The transcript is available here.

(2 comments) Permalink :: Comments

Breonna Taylor Grand Jury Protests

Daniel Cameron, the Kentucky Attorney General announced yesterday that no police involved in the raid that led to the shooting death of of Breonna Taylor will be charged with murder. One former officer, Brett Hankison, was charged with First Degree Criminal Endangerment (the victims of which were Taylor's neighbors), while the other two officers involved, Sgt. Jonathan Mattingly and Officer Myles Cosgrove, were not charged with any criminal offense. (It was Cosgrove who fired the bullet that struck and killed Ms. Taylor).

The charges accuse Hankison of firing blindly into several apartments and recklessly endangering Taylor’s neighbors, but do not charge him with firing at or killing Taylor. Two other officers involved in the March 13 incident, Detective Myles Cosgrove and Sgt. Jonathan Mattingly, were not charged. Cosgrove fired the shot that killed Taylor, according to Kentucky Attorney General Daniel Cameron, but the grand jury considered his action justifiable.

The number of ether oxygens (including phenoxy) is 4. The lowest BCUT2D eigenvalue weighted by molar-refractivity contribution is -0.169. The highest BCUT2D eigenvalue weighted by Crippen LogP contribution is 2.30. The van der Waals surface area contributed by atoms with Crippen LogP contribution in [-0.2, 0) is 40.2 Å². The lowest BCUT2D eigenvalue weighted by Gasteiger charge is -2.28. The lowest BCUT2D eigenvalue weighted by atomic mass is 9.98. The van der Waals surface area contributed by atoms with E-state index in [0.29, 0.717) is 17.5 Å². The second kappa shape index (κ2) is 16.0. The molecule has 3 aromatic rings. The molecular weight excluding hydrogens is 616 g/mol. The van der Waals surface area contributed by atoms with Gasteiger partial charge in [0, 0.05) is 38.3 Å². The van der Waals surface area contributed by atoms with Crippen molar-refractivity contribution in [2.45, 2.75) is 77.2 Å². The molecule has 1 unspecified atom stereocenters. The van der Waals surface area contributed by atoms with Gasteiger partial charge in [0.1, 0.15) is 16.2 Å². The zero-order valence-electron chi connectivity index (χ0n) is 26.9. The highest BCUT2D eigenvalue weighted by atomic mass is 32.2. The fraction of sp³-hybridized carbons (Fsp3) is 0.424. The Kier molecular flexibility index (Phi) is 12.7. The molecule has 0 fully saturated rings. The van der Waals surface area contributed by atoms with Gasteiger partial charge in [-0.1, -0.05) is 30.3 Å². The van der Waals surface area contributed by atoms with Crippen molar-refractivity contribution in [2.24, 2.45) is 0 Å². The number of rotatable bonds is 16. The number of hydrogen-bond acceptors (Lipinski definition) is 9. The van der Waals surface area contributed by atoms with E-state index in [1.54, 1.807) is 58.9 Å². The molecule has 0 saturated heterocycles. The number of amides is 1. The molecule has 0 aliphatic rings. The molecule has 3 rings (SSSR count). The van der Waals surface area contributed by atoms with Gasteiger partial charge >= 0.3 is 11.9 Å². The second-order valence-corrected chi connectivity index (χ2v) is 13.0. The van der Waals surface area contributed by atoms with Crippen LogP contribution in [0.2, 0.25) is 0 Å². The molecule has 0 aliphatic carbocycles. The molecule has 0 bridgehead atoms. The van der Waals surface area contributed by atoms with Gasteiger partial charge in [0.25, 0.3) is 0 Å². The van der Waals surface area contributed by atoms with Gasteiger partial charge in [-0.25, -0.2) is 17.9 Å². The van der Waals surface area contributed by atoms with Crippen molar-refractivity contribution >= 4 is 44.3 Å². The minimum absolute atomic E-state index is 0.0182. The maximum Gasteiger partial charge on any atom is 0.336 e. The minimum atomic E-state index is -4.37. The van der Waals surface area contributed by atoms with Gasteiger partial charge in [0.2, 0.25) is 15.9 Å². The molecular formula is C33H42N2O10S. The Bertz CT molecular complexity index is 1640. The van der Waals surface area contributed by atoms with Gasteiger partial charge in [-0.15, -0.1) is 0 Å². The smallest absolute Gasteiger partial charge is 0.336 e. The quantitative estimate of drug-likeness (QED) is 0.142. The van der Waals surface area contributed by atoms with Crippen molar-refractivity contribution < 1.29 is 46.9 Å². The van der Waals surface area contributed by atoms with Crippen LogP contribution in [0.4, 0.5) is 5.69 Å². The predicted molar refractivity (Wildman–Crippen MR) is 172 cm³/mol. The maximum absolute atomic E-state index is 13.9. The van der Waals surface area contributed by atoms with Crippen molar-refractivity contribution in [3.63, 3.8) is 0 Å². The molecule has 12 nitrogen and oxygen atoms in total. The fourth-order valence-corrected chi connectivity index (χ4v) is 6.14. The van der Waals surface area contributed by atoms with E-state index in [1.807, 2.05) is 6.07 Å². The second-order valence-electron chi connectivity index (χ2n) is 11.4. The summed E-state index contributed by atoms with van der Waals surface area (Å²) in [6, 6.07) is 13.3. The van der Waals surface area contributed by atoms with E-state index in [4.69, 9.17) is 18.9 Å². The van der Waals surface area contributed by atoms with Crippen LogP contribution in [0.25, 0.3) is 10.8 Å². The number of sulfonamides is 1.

(70 comments, 773 words in story) There's More :: Permalink :: Comments

Scott Peterson Death Penalty Reversed

The Supreme Court for the state of California has issued a unanimous 101 page opinion in the Scott Peterson case. Peterson was convicted of killing his pregnant wife Lacie Peterson, whose decomposed body and that of the fetus who would have been named Conor had he been born alive, were found in the water a mile from where Peterson said he had been fishing months earlier. Peterson was convicted sentenced to death. Cable news followed every detail of the case, night after night, from the day of Laci's disappearance through the trial.

The death sentence was reversed because the trial court judge excluded jurors who were opposed to the death penalty in general, but never questioned as to whether they could put those feelings aside and judge this case by its facts, or whether, should they find Peterson guilty, they would impose the death sentence no matter what. U.S. Supreme Court precedent is clear that the Court must not. [More...]

(5 comments, 897 words in story) There's More :: Permalink :: Comments

<< Previous 12 Next 12 >>